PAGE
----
Behold, the cover of We Take Care of Our Own:
Do I love it? Hey, it does the job. The title is legible and my name is spelled correctly.
But before posting it here, I showed this cover to two people—my wife and an old friend—and on both occasions the first thing out of their mouth was, “What’s that thing in the background?” I will now answer that question here, in the hope that a small handful of friends or family/future book buyers might happen across this blog post and not ask me, face-to-face, what that thing is.
Like a lot of people, I do not consider myself a photographer per se but I enjoy snapping pictures on my phone. If I come across something striking, like the moon coming through a tree or ivy climbing up the tires of an abandoned tractor, I’ll pull out my phone and take a picture. What do I do with these pictures? Nothing.
One afternoon I was on my usual three-mile run. The halfway point of this run, where I can take a break and walk around for a few minutes, is located at a gas station next to a very busy street. Well, the gas station went out of business (a much larger gas station-mini mart opened less than a block away), resulting in its fast dilapidation: the windows cracked, the roof over where the pumps used to stand started to sag, and the sign facing the street fell apart, its white plastic cover falling away to reveal the electric light guts underneath. Finding these guts interesting, I snapped a few pictures with my phone. Here’s one:
OK, fine. A black box topped with a pair of screens that presumably glow and lend the would-be sign its light, with the contrail of a plane in the distant background, the line of which matches pretty closely to a pair of nearby wires. Interesting, possibly, in a found and abstract way. There’s something strangely feline about the way the black box-screen structure is positioned.
A year or so later, I found myself fooling around with possible covers for We Take Care of Our Own on Canva. I took this picture (left), slapped some Helvetica text on top, and voilà, the cover of my novel-in-progress. Childish? Yup. A colossal waste of time, especially as there was most likely decisions that needed making, errands that needed running, real work that needed doing? Ha, you know it!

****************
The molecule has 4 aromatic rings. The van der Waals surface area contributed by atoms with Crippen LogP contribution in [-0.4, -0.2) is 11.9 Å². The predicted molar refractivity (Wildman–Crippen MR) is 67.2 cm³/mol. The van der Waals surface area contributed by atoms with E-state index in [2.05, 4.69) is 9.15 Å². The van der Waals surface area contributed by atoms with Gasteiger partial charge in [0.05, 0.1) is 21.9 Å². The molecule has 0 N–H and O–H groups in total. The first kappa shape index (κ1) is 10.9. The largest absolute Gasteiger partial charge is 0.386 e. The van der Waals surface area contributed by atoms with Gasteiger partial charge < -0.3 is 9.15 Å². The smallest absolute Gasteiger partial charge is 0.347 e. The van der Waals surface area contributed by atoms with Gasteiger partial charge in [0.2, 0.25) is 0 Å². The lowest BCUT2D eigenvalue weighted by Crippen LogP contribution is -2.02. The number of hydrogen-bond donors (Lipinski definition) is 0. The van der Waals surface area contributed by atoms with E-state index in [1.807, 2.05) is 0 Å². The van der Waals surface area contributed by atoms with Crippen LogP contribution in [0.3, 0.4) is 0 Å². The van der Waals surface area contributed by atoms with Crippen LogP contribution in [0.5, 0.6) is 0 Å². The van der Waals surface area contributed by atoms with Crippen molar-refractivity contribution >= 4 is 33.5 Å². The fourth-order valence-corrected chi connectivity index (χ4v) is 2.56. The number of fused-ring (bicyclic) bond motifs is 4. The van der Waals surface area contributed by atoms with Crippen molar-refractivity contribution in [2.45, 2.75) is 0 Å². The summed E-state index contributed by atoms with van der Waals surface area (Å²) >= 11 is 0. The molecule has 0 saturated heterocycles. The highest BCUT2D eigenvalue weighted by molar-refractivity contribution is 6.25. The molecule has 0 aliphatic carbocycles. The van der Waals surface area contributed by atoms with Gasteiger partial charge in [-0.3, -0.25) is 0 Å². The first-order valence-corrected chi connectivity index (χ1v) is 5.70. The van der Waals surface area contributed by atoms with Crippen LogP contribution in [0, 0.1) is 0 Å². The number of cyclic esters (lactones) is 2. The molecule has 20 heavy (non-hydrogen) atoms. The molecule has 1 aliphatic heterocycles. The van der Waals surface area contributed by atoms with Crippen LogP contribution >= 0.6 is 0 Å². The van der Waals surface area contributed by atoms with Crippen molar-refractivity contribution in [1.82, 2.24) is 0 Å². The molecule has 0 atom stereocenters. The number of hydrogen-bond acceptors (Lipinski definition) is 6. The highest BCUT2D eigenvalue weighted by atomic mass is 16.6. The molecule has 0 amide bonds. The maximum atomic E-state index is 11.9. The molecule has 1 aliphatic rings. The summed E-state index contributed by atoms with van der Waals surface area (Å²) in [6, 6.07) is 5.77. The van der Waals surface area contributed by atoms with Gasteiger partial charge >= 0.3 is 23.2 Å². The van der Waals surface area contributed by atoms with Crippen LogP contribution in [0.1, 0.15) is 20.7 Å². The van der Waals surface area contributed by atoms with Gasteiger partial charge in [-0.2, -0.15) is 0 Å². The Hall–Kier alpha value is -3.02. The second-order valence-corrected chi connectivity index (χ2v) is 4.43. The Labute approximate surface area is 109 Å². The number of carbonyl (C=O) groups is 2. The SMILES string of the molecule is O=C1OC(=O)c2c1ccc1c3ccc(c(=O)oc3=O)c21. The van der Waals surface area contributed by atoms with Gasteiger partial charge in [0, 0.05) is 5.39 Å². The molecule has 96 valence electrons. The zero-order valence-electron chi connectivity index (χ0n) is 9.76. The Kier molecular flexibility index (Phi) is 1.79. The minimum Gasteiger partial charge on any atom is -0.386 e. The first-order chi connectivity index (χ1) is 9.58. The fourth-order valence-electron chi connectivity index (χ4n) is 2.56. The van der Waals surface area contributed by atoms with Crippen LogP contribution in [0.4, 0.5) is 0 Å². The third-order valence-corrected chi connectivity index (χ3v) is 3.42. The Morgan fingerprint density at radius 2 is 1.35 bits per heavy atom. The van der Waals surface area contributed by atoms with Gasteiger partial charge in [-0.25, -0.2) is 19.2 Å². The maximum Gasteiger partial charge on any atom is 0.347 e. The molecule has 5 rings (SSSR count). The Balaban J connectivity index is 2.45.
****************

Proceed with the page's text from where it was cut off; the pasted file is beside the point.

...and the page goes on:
Fast forward another year or so, and now Montag Press is asking if I have any ideas for book covers that they can send along to the artist assigned my book? Well, it just so happens I do have a few ideas, thanks for asking—this picture was one of them.
Well then, said my publisher, no doubt realizing he could save his company an artist’s fee, why don’t we just use this picture? Won’t it be blurry, I asked? Yes, probably, my publisher answered, but that would only add to the hip, with-it, edgy-glitchy effect, which is entirely in keeping with your hip, with-it, edgy-glitchy story!
Fine, I said. I’ve never cared much about book covers anyway. Young authors tend to get precious about their covers, as if the look and feel of the object was as important as the information that the object contains. Being a not-so-young writer, I don’t feel that way. Still, it’s hard to not to feel a bit like an ambivalent bride in an arranged marriage: I’m not head-over-heels but I’m sure I’ll learn to love it in time. Besides, I was such an enormous pain in the ass about the book’s editing and layout—that’s a story for another blog post—that to suddenly order them to stop the presses, I’ve changed my mind, even though I myself submitted the photo in question and signed off on the cover weeks ago, might well result in my queering the whole deal. And then I’m left with nothing, no cover because no book. Again, being a not-so-young writer, I’m not real keen on remaining unpublished one minute longer than I have to. Like I’ve grown fond of saying in my middle age, “perfect” is the enemy of “good,” but “good” is the enemy of “done.”